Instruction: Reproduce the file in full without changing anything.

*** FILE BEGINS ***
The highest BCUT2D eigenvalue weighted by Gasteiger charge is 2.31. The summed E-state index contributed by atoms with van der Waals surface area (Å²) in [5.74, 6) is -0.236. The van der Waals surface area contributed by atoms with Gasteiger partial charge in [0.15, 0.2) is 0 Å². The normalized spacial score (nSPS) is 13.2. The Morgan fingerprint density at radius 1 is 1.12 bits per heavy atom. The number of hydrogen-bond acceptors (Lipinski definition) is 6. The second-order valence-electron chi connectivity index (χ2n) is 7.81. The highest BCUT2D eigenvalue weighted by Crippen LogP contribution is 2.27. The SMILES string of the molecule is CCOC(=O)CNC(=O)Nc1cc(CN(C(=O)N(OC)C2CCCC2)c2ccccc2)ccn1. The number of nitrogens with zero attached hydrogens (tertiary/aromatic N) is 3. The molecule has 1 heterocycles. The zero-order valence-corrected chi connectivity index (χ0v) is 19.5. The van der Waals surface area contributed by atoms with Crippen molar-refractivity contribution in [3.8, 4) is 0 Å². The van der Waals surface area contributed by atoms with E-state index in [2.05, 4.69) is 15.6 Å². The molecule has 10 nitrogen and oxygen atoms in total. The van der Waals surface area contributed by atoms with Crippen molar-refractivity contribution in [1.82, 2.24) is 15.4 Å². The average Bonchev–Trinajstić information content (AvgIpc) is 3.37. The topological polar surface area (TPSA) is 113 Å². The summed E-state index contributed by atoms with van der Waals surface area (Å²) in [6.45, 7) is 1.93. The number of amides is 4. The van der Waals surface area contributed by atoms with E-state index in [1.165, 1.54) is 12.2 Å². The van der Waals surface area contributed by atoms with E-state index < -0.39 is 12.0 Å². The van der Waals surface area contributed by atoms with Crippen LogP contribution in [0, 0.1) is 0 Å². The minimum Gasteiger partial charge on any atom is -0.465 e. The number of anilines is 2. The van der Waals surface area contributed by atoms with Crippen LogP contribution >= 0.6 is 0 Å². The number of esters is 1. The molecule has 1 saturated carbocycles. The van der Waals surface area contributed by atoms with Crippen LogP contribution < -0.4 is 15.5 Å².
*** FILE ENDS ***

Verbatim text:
The highest BCUT2D eigenvalue weighted by Gasteiger charge is 2.31. The summed E-state index contributed by atoms with van der Waals surface area (Å²) in [5.74, 6) is -0.236. The van der Waals surface area contributed by atoms with Gasteiger partial charge in [0.15, 0.2) is 0 Å². The normalized spacial score (nSPS) is 13.2. The Morgan fingerprint density at radius 1 is 1.12 bits per heavy atom. The number of hydrogen-bond acceptors (Lipinski definition) is 6. The second-order valence-electron chi connectivity index (χ2n) is 7.81. The highest BCUT2D eigenvalue weighted by Crippen LogP contribution is 2.27. The SMILES string of the molecule is CCOC(=O)CNC(=O)Nc1cc(CN(C(=O)N(OC)C2CCCC2)c2ccccc2)ccn1. The number of nitrogens with zero attached hydrogens (tertiary/aromatic N) is 3. The molecule has 1 heterocycles. The zero-order valence-corrected chi connectivity index (χ0v) is 19.5. The van der Waals surface area contributed by atoms with Crippen molar-refractivity contribution in [3.8, 4) is 0 Å². The van der Waals surface area contributed by atoms with E-state index in [2.05, 4.69) is 15.6 Å². The molecule has 10 nitrogen and oxygen atoms in total. The van der Waals surface area contributed by atoms with Crippen molar-refractivity contribution in [1.82, 2.24) is 15.4 Å². The average Bonchev–Trinajstić information content (AvgIpc) is 3.37. The topological polar surface area (TPSA) is 113 Å². The summed E-state index contributed by atoms with van der Waals surface area (Å²) in [6.45, 7) is 1.93. The number of amides is 4. The van der Waals surface area contributed by atoms with E-state index in [1.165, 1.54) is 12.2 Å². The van der Waals surface area contributed by atoms with E-state index < -0.39 is 12.0 Å². The van der Waals surface area contributed by atoms with Crippen LogP contribution in [0, 0.1) is 0 Å². The minimum Gasteiger partial charge on any atom is -0.465 e. The number of anilines is 2. The van der Waals surface area contributed by atoms with Crippen LogP contribution >= 0.6 is 0 Å². The number of esters is 1. The molecule has 1 saturated carbocycles. The van der Waals surface area contributed by atoms with Crippen LogP contribution < -0.4 is 15.5 Å².